Molecular Motors

In our body, many of the essential functions are controlled by biomolecular motors, ranging from ATP synthesis to muscle function and cell division. In modern society, the motors that power our machines, cars, and planes are ubiquitous. However, synthetic chemists have only recently begun to design molecular systems that show motor function at the nanoscale. At the heart of the nano-machines and robots of the future will be molecular motors providing the power for these systems to do work. In taking up the challenge to exploit motion at the nanoscale to perform useful tasks, one should realize that these systems operate at low Reynolds numbers in an environment of continuous Brownian motion. Furthermore, a comparison between machines and robots in the macroworld and those in the cell should be taken into account in design strategies aimed towards molecular motors and machines. Whereas in macromachines size, friction, and inertia play a dominant role, these parameters are insignificant in molecular machines, where inter-and intra- molecular interactions and interfacial phenomena are key. By translating lessons taken from nature into the design of synthetic molecular motors, we were able to demonstrate for the first time unidirectional rotary motion in a molecular system powered by light. Here the complexity is not so much in the molecular structure, but in the multitude of parameters that enable controlled rotary motion. These include chirality to control directionality of motion, multiple isomerization processes to achieve continuous rotation, and photo-responsive behaviors to power the motor by light. With the principle of a rotary molecular motor established, the foundation was laid for several generations of molecular motors with expanded properties and functions. For instance, the power of synthetic chemistry is shown once again with the construction of motors whose rotary speed could be controlled over several orders of magnitude. Meanwhile rotary motors have been used to control polymer folding and the organization of molecules in liquid crystal films in a dynamic way, driving these systems out of equilibrium. It is a fascinating experience to see how the availability of molecular rotary motors opens unforeseen possibilities, such as the transmission and amplification of motion, as was also demonstrated with light-driven rotating micro-objects and adaptive self-assembled nanostructures. Taking advantage of the cooperative action of rotary motors, a nanocar was constructed, enabling the conversion of rotary motion into directional translational motion on a surface at the nanoscale. Motors can be used as multistage responsive systems to control function, as was shown in multitasking chiral catalysts for enantioselective synthesis. In a typical Dutch design, “a nanoscale windmill park”, comprising self-assembled monolayers of rotary motors, was constructed with the prospect of responsive and adaptive surfaces and nanoscale energy converters.

In dynamic molecular systems based on rotary molecular motors, many of the key elements discussed earlier merge. These elements range from the essential parameters that govern rotary motion in the motor structure itself to the control elements that allow, for instance, the assembly and proper functioning of a collection of motors on a surface or in a liquid crystal thin film. With the discovery of the first molecular motor and the development by other groups of molecular systems that show controlled translational and rotary motion, the question arises as to what opportunities these systems offer. Molecular motors are arguably a fascinating starting point for the bottom-up construction of molecular machines and nano-robots. Although some might consider this the domain of science fiction, the fact that chemists are now able to design, control, and use motor-type function at the molecular level sets the stage for entirely new possibilities in science and industry. Programming molecules to enable responsive and adaptive functions cumulating in controlled motion is a major step from molecules to dynamic molecular systems. Incorporating dynamic functions in novel materials offers exciting opportunities for responsive surfaces and coatings, self-healing polymers, biomedical materials for tissue engineering, and the control of cell growth, among others. The integration of information technology and responsive materials will open an exciting new domain for the “synthesis of function”, especially when these systems are biocompatible. Roving sensors, smart delivery systems, responsive implants, and precision therapy are areas where dynamic molecular function can likely offer entirely new perspectives.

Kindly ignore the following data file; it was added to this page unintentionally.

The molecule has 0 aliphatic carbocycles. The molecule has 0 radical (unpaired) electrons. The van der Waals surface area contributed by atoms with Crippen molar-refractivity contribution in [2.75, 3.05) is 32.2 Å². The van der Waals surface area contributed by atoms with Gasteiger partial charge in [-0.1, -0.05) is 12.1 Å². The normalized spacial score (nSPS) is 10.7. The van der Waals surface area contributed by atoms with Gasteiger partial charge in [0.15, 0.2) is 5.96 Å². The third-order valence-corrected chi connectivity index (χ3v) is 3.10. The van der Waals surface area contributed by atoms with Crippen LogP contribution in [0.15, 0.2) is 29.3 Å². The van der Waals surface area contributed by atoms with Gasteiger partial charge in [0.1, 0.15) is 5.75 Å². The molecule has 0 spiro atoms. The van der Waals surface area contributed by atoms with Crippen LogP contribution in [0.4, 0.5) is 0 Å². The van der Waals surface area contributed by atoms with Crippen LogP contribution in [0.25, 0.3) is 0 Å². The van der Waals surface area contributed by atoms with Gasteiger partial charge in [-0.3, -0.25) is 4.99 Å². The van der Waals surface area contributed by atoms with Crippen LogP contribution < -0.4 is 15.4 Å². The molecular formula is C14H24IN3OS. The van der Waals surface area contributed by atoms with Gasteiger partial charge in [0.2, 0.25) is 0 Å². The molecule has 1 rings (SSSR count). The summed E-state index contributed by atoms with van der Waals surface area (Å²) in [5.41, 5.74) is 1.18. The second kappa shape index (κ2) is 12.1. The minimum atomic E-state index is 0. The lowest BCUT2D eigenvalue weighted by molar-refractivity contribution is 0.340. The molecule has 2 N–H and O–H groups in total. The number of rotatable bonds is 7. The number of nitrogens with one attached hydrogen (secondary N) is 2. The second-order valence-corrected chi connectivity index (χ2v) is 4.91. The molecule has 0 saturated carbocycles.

The beauty and strength of synthetic chemistry is that we can build our own molecular world, as evident in the wealth of chemical products that sustain modern society. Facing the challenges of sustainable processes and products and of our future materials, medical, and energy needs, the practitioner of the art of building small will need to reach new levels of sophistication. Dynamic molecular systems, responsive functions, and control of motion offer fascinating opportunities, as illustrated above and in elegant examples that can be found in recent literature. In this endeavor, Nature’s motors and machines can guide the molecular explorer. However, at the start of our next journey we should remind ourselves of the words of Leonardo da Vinci “Where Nature finishes producing its own species man begins, with the help of Nature, to create an infinity of species”.

Essay based on the presentation of the “Chemistry of the Future Solvay Prize 2015” awarded to Professor Ben L. Feringa, Brussels, Belgium, November 2015.

Über den Autor / die Autorin

Ben L. Feringa

Ben L. Feringa () is Jacobus van ’t Hoff Distinguished Professor of Molecular Sciences at the Stratingh Institute for Chemistry, University of Groningen, The Netherlands.

Online erschienen: 2016-9-13
Erschienen im Druck: 2016-9-1

©2016 by Walter de Gruyter Berlin/Boston